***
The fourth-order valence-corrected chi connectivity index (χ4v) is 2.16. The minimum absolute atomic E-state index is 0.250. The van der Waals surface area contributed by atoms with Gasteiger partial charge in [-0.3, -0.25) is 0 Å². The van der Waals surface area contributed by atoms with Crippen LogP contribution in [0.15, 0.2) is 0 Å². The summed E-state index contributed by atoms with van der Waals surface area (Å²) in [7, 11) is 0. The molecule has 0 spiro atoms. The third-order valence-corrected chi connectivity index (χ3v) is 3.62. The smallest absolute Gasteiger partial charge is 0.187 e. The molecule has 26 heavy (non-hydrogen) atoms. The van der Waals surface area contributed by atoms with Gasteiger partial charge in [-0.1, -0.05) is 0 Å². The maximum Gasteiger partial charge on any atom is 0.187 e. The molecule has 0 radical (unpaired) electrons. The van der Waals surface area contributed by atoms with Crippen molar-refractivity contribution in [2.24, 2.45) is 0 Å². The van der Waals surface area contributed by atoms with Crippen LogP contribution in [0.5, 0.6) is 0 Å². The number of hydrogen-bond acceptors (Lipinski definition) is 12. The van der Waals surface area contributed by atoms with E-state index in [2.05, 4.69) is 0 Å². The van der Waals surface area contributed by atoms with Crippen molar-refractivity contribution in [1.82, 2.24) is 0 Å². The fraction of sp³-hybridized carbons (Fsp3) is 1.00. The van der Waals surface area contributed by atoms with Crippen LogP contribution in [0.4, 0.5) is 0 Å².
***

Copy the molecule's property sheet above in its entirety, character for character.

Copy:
The fourth-order valence-corrected chi connectivity index (χ4v) is 2.16. The minimum absolute atomic E-state index is 0.250. The van der Waals surface area contributed by atoms with Gasteiger partial charge in [-0.3, -0.25) is 0 Å². The van der Waals surface area contributed by atoms with Crippen LogP contribution in [0.15, 0.2) is 0 Å². The summed E-state index contributed by atoms with van der Waals surface area (Å²) in [7, 11) is 0. The molecule has 0 spiro atoms. The third-order valence-corrected chi connectivity index (χ3v) is 3.62. The smallest absolute Gasteiger partial charge is 0.187 e. The molecule has 26 heavy (non-hydrogen) atoms. The van der Waals surface area contributed by atoms with Gasteiger partial charge in [-0.1, -0.05) is 0 Å². The maximum Gasteiger partial charge on any atom is 0.187 e. The molecule has 0 radical (unpaired) electrons. The van der Waals surface area contributed by atoms with Crippen molar-refractivity contribution in [2.24, 2.45) is 0 Å². The van der Waals surface area contributed by atoms with Crippen LogP contribution in [0.5, 0.6) is 0 Å². The number of hydrogen-bond acceptors (Lipinski definition) is 12. The van der Waals surface area contributed by atoms with E-state index in [2.05, 4.69) is 0 Å². The van der Waals surface area contributed by atoms with Crippen molar-refractivity contribution in [1.82, 2.24) is 0 Å². The fraction of sp³-hybridized carbons (Fsp3) is 1.00. The van der Waals surface area contributed by atoms with Crippen LogP contribution in [0.4, 0.5) is 0 Å².